Chronic neck pain, headaches, involuntary neck muscle contractions, and a tremor on the right side: these were the presenting symptoms of the subject of a recent case report carried in the Journal of Contemporary Chiropractic. But behind the symptoms was a condition not unfamiliar to many chiropractors: a diagnosis of cervical scoliosis and cervical dystonia (or spasmodic torticollis). What sets this case report apart is not necessarily the way the individual responded when subluxations were corrected, but the length of time the patient remained stable while under maintenance care.
The case report, authored by Jason Haas, Paul Oakley and Deed Harrison (all chiropractors), chronicled the case of a 59-year old female patient who presented with cervical dystonia and cervical scoliosis. Radiographs showed a right-sided head translation which lead the attending chiropractor to amend the historical diagnosis of “scoliosis” to “Pseudo-scoliosis” which involves “minimal or no vertebral rotation, whereas true scoliosis shows definitive vertebral body rotation .”
In addition to those symptoms noted above, the patient also reported osteoarthritis in her spine and a history of mental illness. She had been treated previously with steroid injections, medication for muscle spasms, and Botox, but reported “no relief .”
In this case, the Chiropractic Biophysics ® approach was used to detect and adjust subluxations. As part of the protocol, several orthopedic tests returned positive results. These included cervical compression, cervical range of motion, dermatomal testing (which revealed C6 and C7 dermotomal hypoalgesia”) and palpation along with a visual postural assessment. While full details of the findings can be found at the original report (referenced below), they included the following :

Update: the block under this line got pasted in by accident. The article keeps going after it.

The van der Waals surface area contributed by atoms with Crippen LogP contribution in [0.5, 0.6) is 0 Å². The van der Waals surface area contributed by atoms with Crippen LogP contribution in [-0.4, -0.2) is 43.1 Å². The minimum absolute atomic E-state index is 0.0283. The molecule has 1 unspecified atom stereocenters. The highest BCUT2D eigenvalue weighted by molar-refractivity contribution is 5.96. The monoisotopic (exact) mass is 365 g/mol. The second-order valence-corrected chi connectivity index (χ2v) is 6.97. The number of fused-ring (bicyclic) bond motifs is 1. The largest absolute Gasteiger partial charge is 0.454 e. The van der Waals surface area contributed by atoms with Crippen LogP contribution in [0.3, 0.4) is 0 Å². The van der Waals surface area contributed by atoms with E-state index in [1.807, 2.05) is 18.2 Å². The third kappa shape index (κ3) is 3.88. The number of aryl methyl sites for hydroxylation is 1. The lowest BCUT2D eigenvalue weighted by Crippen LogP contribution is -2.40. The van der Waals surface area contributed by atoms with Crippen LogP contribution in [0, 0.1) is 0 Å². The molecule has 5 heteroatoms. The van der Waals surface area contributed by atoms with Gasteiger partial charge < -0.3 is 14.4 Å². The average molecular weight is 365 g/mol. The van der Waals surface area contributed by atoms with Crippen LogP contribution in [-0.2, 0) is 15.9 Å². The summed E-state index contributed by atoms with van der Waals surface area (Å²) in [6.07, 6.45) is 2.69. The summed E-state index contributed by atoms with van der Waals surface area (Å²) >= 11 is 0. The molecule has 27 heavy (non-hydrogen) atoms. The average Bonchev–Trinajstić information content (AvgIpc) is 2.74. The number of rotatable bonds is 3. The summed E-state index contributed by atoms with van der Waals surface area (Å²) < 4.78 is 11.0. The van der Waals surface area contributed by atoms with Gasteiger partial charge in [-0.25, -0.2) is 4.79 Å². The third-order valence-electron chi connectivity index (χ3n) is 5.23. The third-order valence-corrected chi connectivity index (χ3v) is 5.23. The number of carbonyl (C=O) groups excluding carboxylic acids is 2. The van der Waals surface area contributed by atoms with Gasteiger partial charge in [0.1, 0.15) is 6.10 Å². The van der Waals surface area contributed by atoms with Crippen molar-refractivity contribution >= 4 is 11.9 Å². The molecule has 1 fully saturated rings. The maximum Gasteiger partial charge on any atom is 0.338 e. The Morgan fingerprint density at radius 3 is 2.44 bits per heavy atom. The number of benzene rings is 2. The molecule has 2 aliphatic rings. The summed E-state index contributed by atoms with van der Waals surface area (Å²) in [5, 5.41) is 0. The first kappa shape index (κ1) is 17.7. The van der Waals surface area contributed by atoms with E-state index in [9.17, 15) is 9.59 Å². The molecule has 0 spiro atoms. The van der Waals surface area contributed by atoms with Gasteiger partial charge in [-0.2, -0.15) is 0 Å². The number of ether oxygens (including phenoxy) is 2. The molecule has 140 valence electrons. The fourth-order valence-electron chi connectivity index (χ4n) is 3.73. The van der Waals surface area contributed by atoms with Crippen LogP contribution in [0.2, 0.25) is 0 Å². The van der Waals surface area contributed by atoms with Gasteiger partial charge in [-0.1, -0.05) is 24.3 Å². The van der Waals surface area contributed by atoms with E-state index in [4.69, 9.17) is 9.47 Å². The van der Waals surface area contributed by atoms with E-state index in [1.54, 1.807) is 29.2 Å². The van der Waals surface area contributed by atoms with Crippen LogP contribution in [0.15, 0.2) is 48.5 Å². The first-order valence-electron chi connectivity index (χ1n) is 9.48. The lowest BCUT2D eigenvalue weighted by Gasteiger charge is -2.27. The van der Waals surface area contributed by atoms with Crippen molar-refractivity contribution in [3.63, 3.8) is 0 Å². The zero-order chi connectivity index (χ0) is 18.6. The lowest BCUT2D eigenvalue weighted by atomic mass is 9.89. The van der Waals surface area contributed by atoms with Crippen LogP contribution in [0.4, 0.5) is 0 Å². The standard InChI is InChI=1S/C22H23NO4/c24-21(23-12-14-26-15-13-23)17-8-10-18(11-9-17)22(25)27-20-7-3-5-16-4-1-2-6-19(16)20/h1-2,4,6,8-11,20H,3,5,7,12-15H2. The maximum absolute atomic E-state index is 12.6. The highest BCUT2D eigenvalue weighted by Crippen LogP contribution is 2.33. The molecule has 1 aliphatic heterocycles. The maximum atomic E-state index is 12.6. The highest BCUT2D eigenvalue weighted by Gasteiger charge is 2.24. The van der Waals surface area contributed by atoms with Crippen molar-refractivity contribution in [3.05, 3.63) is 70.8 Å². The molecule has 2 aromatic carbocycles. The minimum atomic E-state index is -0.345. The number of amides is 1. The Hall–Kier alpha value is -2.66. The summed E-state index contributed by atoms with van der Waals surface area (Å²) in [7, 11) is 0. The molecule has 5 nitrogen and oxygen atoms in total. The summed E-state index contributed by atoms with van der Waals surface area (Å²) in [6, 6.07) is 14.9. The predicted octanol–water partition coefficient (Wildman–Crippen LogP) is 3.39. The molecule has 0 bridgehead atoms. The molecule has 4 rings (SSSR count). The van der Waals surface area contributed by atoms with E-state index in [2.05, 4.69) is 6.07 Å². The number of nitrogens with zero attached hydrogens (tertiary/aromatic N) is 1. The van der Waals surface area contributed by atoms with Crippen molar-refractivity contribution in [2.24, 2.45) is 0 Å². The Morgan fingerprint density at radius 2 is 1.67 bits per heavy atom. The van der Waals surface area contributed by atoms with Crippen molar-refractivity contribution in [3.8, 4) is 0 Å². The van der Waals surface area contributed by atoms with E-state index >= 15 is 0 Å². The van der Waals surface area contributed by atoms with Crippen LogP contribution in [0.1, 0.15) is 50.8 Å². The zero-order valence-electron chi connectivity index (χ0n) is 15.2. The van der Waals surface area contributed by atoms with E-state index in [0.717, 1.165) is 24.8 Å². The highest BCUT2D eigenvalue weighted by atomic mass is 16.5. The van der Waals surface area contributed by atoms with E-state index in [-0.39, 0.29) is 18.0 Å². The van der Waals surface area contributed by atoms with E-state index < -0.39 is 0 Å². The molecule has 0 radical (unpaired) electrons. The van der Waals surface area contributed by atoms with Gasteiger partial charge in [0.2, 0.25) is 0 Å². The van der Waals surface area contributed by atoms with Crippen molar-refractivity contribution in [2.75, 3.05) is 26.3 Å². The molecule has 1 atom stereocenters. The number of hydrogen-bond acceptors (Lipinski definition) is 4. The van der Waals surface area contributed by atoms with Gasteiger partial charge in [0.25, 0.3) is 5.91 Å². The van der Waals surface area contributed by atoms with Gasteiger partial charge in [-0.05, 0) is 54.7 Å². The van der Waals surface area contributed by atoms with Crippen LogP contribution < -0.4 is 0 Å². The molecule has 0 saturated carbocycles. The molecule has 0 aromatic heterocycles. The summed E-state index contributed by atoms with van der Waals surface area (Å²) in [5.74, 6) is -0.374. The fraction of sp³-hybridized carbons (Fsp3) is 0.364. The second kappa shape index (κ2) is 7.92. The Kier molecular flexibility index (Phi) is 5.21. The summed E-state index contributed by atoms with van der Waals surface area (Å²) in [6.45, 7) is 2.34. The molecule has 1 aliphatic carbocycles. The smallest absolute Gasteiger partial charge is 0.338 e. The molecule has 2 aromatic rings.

The treatment came in the form of CBP technique adjustments 24 times over 2 months and then maintenance sessions 20 times over the following 1.5 years. During the original intervention period, the CBP technique interventions included “mirror image ® exercises, drop table adjustments, and lateral translation traction to reduce the asymmetrical head and neck subluxation.” Full details of all interventions can be found in the original case report referenced below.
The paper’s authors remarked that: “This case demonstrates mirror image unilateral head exercise, spinal adjustments and traction methods reduced the lateral head translation cervical spine pseudo-scoliosis in an older patient with cervical dystonia. The patient was treated 3 times weekly for 8 weeks with no home care initially, and the 1.5 year follow-up assessment demonstrated stability of the postural correction and symptom regression with minimal maintenance treatments (1x per month). .“
She said, “her neck felt stronger and had greater flexibility and that she was doing well symptomatically since the initial set of treatments.” The follow-up at 1.5 years revealed an unremarkable examination, a decrease in pain (now 2-3/10 on the NPRS) and significant reductions in her postural findings since the initial assessment.
The standard limitations apply, in that this is a single case report and thus generalizations cannot be made. While the original case report did included commentary on other literature available, it did not include follow-up measures of the patient’s quality of life or neck disability measures.
Still, the case report clearly showed the positive impacts of postural and subluxation correction combined with low-level maintenance care over time. This is an encouraging finding indeed.